Golf Courses

Many parts of the world are suffering from drier conditions, with water becoming scarce and more precious. There are challenges ahead without question, but there is evidence that these challenges can be met. For instance, did you know that Los Angeles, which has added more than one million people in the past 30 years, uses the same amount of water today as it did in 1979? In Phoenix, the city uses less water today than it did a decade ago …


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One comment on “Golf Courses

  1. Robert Kravitz on said:

    Golf Course Development

    While David Hueber, who is a former president of the National Golf Association not the current head, did say that golf course development in the U.S. is in “Code Blue” status, he added that to resuscitate the golf industry, it must transfer to, what he called, “Code Green” status. He defined this as “the redevelopment of ….sustainable golf courses,” as was discussed in Ms. Pickett’s article, particularly as it refers to water conservation and efficiency.

    However, it should be noted that there are other reasons golf course development has slowed in the U.S. One is costs. According to Tom Fazio, one of the games preeminent golf course architects, the costs per hole to build a golf course have gone from $20,000 to $30,000 per hole in the 1960s, to as much as $400,000 a hole today.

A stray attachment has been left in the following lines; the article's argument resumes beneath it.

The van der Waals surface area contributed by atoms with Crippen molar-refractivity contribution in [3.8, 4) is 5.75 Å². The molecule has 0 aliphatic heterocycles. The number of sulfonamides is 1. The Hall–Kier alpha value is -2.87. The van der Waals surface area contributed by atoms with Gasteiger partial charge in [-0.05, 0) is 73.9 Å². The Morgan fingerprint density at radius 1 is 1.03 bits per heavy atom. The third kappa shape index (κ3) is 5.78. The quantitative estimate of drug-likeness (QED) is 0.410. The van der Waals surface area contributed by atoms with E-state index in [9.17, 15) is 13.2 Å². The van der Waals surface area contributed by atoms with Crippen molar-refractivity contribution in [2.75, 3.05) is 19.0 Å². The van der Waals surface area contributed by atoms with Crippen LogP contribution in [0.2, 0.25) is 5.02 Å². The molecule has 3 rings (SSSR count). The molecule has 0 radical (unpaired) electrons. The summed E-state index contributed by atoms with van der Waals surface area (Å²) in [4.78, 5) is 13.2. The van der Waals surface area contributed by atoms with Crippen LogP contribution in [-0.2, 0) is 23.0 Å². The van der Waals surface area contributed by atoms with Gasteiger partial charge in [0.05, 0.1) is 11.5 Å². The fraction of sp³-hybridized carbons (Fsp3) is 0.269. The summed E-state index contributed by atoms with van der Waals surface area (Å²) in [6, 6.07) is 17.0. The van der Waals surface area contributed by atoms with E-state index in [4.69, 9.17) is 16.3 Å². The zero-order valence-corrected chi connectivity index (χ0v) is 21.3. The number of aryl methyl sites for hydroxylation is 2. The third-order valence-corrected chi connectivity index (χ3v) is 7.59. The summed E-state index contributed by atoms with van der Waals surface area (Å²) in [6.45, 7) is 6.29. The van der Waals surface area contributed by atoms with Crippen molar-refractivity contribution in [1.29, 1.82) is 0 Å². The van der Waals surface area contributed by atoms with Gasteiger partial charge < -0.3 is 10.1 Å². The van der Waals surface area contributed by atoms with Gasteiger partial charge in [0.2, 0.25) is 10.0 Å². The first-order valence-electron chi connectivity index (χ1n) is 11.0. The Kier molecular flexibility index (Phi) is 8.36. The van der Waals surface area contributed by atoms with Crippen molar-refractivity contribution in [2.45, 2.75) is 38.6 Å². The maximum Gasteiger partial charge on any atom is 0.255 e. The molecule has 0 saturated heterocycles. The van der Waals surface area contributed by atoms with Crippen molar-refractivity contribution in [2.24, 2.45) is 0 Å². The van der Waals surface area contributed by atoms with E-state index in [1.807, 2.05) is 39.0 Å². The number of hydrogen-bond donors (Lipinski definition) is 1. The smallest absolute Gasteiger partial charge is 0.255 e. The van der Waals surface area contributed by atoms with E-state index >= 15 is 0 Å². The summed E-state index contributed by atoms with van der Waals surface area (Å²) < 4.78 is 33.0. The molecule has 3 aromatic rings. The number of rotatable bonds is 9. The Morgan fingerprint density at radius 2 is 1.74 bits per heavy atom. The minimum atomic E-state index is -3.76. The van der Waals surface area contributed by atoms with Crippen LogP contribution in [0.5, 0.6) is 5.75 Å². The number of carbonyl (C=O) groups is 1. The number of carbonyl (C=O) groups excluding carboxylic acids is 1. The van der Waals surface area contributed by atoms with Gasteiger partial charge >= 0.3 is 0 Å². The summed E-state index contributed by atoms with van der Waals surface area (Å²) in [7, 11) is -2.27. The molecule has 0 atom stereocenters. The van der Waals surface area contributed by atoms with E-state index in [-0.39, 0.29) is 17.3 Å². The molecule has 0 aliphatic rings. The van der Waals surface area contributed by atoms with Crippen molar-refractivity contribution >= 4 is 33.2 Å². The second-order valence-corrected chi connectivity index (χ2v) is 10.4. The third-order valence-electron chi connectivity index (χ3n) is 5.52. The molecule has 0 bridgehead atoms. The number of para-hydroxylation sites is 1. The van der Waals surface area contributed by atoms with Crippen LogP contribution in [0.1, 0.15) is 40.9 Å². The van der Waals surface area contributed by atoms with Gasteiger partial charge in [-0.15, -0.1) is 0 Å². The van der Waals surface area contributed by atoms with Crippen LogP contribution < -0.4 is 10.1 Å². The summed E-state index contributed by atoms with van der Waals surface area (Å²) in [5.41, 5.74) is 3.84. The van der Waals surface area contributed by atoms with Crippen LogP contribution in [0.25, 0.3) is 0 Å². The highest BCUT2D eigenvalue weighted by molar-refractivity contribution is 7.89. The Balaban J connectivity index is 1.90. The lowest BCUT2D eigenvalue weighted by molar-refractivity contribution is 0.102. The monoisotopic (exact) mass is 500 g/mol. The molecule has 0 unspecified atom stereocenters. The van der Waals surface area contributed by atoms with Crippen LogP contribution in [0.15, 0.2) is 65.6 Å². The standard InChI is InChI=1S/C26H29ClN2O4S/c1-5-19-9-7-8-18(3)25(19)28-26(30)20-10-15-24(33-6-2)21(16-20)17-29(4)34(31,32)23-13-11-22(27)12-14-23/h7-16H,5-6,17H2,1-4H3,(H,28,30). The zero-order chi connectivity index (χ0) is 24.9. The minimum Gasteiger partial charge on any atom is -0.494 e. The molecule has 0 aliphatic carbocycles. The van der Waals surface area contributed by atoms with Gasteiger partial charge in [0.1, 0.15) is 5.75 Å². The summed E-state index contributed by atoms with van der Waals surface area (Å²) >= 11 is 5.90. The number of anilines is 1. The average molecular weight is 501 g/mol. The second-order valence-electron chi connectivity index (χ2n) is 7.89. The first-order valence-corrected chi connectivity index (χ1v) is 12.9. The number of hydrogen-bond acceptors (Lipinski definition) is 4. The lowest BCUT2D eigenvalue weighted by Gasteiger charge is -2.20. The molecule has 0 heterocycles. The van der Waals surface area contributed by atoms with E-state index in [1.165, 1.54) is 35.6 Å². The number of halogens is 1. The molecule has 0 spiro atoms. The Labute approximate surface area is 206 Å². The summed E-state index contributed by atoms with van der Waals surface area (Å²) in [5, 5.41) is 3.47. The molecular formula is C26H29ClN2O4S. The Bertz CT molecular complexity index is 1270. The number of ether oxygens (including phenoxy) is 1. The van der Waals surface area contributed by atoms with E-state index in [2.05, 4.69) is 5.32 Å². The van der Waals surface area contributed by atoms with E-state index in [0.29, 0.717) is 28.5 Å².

Further, according to Greg Natham, National Golf Foundation (NGF), currently in the U.S., there is actually an oversupply of golf courses. Reasons for this are over development of courses in more affluent economic times as well as a reduction of the number of people that golf.

    According to the NGF, the percentage of the overall population that played golf declined over the past 20 years. In 1990, the percentage of the population that played golf was 12.1%, by 2000 it was 11.1% and by 2008 it was down to 10.2%. During the first nine years of the 2000 to 2010 decade, rounds played were down 5.7% or nearly 30 million, from 518.4 million rounds played in 2001, to 489.1 million rounds played in 2008.

    The result: instead of developing more golf courses, it is believed that over 800 have closed since 2000.

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